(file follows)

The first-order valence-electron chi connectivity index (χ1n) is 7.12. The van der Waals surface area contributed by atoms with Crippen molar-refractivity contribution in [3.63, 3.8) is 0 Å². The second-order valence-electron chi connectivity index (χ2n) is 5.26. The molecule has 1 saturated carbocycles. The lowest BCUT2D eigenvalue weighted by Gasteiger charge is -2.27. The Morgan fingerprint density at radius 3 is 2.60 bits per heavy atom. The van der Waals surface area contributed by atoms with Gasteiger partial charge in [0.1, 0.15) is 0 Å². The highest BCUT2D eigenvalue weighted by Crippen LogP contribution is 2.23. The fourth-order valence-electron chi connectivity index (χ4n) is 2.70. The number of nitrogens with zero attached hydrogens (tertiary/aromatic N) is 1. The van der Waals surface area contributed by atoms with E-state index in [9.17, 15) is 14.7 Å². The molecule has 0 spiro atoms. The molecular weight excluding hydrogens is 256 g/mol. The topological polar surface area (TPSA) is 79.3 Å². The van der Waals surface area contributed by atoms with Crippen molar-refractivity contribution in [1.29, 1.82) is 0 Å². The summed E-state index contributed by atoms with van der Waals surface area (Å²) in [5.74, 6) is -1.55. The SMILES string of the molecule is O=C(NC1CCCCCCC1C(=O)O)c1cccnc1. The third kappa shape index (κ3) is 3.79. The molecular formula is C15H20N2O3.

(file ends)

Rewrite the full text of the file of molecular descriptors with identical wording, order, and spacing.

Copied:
The first-order valence-electron chi connectivity index (χ1n) is 7.12. The van der Waals surface area contributed by atoms with Crippen molar-refractivity contribution in [3.63, 3.8) is 0 Å². The second-order valence-electron chi connectivity index (χ2n) is 5.26. The molecule has 1 saturated carbocycles. The lowest BCUT2D eigenvalue weighted by Gasteiger charge is -2.27. The Morgan fingerprint density at radius 3 is 2.60 bits per heavy atom. The van der Waals surface area contributed by atoms with Gasteiger partial charge in [0.1, 0.15) is 0 Å². The highest BCUT2D eigenvalue weighted by Crippen LogP contribution is 2.23. The fourth-order valence-electron chi connectivity index (χ4n) is 2.70. The number of nitrogens with zero attached hydrogens (tertiary/aromatic N) is 1. The van der Waals surface area contributed by atoms with E-state index in [9.17, 15) is 14.7 Å². The molecule has 0 spiro atoms. The molecular weight excluding hydrogens is 256 g/mol. The topological polar surface area (TPSA) is 79.3 Å². The van der Waals surface area contributed by atoms with Crippen molar-refractivity contribution in [1.29, 1.82) is 0 Å². The summed E-state index contributed by atoms with van der Waals surface area (Å²) in [5.74, 6) is -1.55. The SMILES string of the molecule is O=C(NC1CCCCCCC1C(=O)O)c1cccnc1. The third kappa shape index (κ3) is 3.79. The molecular formula is C15H20N2O3.